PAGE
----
Drop #89: Lunch

In the morning, when she’s leaving for work, I ask if she wants to meet for lunch.



‘Positive. I’m, busy all day.’

‘OK. Another time then.’

‘At 12.30, after working nonstop for 4 hours, I start making the elaborate lunch I’ve been evolving in the back of my mind, looking forward to it immensely.

I prepare a salad of micro greens, radishes, sprouts and heirloom tomato, and dress it in a mustard and balsamic vinaigrette. I make tempura batter and shuck the five oysters left over from the weekend, which must be consumed. I fry them and various vegetables, which I’ve sliced to size, patiently in the batter in batches. When almost done I pan sear four large scallops while brushing them with a soy-ginger glaze, making sure not to over cook them. I set the large dining table, using the nice plates and cutlery. I have timed it all perfectly. Everything is hot and cooked to specification, and nothing is soggy. I crack a bottle of good, chilled Sancerre and sit down.

Phone rings. It’s Mary: ‘You want to have lunch?’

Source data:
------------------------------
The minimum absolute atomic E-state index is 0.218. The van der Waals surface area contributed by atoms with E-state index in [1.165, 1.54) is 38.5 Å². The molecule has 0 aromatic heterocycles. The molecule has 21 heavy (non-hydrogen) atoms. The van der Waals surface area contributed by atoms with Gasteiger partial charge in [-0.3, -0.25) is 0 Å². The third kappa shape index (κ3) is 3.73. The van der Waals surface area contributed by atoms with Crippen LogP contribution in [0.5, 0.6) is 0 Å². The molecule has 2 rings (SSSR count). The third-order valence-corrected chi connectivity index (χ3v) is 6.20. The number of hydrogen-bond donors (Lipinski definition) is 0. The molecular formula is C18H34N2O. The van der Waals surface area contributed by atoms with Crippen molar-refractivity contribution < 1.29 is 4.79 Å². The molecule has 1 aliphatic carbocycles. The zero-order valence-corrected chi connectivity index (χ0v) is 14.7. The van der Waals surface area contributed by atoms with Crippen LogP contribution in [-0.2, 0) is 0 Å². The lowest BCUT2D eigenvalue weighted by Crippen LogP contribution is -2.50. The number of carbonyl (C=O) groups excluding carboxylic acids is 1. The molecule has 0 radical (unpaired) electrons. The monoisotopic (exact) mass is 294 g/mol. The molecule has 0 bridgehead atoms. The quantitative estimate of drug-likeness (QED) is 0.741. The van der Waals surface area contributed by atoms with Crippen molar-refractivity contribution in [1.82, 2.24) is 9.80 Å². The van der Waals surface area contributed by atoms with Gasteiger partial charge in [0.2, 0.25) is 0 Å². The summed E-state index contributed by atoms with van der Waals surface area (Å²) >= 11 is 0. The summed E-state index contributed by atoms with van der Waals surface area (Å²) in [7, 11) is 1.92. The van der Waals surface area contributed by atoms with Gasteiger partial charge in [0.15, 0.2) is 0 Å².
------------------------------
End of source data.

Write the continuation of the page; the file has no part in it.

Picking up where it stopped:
‘Thought you couldn’t.’

‘Something got cancelled. Come on, nothing fancy, but lets meet. Would be nice to see you.’


I carefully put everything away, covering what I can with foil, and cork the wine. I get to the restaurant around 2.15, very hungry. At half past she hasn’t shown. I get the call at 2.45: ‘Sorry, Babe. Something came up. Turns out I can’t make it after all.’

‘Oh, OK.’

‘Next time, alright?’


‘Oh, since you’re out, can you pick up some toilet paper?’


I get home at 3.30. The salad is soggy, as is the cold tempura, and the scallops will turn to rubber if I reheat them, but I’m hungry and I eat it all anyway. Then I get back to work. I’ll make dinner for the two of us later. I already have something special in mind.

By E.M. Vireo


About EM Vireo
flooding the world with fiction

4 Responses to Drop #89: Lunch

  1. Couple of thoughts on this one – first, I know many women who’ve been in this very place so many times and it was interesting to see a man in this role (assuming it’s a man). Second, this is a poignant lesson in taking a person for granted… gets one thinking.

  2. legionwriter says:

    This makes me hurt a little because I think it happens so often in our age of hyperactivity. The pain in this piece, really, is in the fact that the narrator appears to have learned to accept it all as what’re way things are. I think a lot of us have. Well done.

  3. I presume the something special includes oysters

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